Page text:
Every June cars.com trolls the protectionist elements of the car guy world by trotting out its “American Made Index,” which has been topped by the Toyota Camry for the third year running. So what’s cars.com’s criteria for the American Made Index? According to a presser
Cars.com’s annual American-Made Index ranks the most-American vehicles based on percentage of their parts that are made domestically, where they are assembled and how many are sold to U.S. buyers.
That last bit goes a long way towards explaining the Camry/Accord dominance: this is not just a measure of assembly and “domestic parts content” (which NHTSA strangely counts as parts made in the US or Canada), but popularity with Americans as well. If, on the other hand, you just look at the raw 2011 “domestic” parts content percentages… well, it tells a slightly different story.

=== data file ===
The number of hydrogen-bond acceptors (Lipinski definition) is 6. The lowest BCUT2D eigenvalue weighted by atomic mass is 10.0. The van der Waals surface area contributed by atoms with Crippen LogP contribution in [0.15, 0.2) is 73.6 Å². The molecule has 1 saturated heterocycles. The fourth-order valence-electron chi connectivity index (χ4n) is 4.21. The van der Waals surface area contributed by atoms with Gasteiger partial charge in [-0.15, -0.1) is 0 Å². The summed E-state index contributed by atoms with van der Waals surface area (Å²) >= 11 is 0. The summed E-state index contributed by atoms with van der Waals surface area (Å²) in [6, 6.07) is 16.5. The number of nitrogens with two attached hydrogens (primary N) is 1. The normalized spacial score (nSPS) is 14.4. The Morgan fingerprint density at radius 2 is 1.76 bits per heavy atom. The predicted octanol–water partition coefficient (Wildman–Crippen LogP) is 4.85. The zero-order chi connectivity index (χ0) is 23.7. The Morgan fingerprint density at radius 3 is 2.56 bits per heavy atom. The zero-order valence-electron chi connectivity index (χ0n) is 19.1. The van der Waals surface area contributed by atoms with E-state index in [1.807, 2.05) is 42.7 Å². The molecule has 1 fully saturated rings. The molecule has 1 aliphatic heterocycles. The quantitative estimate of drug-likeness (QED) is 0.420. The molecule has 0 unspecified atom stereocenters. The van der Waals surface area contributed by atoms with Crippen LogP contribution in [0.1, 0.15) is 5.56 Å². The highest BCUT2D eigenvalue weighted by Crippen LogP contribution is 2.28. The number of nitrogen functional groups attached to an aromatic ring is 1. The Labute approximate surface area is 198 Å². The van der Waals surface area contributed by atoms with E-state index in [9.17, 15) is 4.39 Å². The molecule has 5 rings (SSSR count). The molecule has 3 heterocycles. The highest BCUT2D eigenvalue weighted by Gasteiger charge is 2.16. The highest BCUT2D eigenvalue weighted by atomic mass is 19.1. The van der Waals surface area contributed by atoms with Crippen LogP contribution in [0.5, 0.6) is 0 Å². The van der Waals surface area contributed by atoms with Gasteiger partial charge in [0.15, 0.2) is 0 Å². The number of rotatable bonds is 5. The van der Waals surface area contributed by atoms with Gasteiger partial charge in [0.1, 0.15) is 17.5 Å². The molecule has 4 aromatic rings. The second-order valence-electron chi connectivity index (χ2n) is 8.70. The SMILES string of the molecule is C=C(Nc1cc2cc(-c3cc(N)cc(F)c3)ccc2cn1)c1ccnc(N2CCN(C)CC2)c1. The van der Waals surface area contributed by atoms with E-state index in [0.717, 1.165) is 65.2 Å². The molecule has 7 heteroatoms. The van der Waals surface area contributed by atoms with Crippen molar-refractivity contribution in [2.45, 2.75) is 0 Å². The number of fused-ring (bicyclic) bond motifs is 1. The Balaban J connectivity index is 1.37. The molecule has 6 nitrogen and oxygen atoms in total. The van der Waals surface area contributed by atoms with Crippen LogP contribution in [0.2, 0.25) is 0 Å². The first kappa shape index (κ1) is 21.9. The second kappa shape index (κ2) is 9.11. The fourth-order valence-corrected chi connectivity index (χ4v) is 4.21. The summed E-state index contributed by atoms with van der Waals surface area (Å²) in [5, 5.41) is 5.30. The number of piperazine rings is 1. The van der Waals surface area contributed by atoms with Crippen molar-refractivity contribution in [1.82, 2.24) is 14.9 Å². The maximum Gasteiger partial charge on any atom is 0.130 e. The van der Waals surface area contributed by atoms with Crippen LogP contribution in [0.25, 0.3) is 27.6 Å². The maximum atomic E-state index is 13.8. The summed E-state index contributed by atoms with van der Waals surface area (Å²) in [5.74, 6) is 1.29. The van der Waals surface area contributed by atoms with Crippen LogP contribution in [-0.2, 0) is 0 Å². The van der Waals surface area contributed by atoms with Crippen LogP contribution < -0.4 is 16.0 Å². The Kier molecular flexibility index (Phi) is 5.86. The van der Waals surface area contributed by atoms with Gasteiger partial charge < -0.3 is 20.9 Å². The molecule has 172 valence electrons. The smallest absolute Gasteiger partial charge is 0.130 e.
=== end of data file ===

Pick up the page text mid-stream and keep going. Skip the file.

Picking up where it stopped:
This is the list of all the vehicles that NHTSA confirms are made with 75% or more “domestic” parts content [full list in PDF here]. Notice anything interesting? I’ll leave you to draw your own conclusions about how cars.com cooks these numbers to get to their AMI, but here’s a quick comparison that’s worth noting: last year, Ford had nine vehicles with 90% domestic parts content or more. This year, only the dying Sport Trac maintains any presence at all above the 89% threshold. As goes Ford, so goes the world of 90%+ “domestic” vehicles…